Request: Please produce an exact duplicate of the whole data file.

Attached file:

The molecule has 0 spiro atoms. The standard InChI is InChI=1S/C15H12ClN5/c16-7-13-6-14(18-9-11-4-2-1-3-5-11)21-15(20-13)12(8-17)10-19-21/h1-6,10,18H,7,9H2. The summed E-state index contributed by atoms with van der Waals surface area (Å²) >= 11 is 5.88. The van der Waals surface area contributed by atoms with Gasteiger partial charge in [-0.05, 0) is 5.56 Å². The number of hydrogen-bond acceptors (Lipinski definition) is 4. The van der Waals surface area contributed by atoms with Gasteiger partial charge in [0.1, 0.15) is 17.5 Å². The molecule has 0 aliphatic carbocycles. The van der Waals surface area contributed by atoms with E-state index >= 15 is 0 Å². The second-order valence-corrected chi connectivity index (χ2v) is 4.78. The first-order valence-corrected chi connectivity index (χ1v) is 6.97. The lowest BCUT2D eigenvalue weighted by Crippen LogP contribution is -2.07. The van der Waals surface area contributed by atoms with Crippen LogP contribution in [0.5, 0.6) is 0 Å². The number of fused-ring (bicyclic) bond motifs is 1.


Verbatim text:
The molecule has 0 spiro atoms. The standard InChI is InChI=1S/C15H12ClN5/c16-7-13-6-14(18-9-11-4-2-1-3-5-11)21-15(20-13)12(8-17)10-19-21/h1-6,10,18H,7,9H2. The summed E-state index contributed by atoms with van der Waals surface area (Å²) >= 11 is 5.88. The van der Waals surface area contributed by atoms with Gasteiger partial charge in [-0.05, 0) is 5.56 Å². The number of hydrogen-bond acceptors (Lipinski definition) is 4. The van der Waals surface area contributed by atoms with Gasteiger partial charge in [0.1, 0.15) is 17.5 Å². The molecule has 0 aliphatic carbocycles. The van der Waals surface area contributed by atoms with E-state index >= 15 is 0 Å². The second-order valence-corrected chi connectivity index (χ2v) is 4.78. The first-order valence-corrected chi connectivity index (χ1v) is 6.97. The lowest BCUT2D eigenvalue weighted by Crippen LogP contribution is -2.07. The van der Waals surface area contributed by atoms with Crippen LogP contribution in [0.5, 0.6) is 0 Å². The number of fused-ring (bicyclic) bond motifs is 1.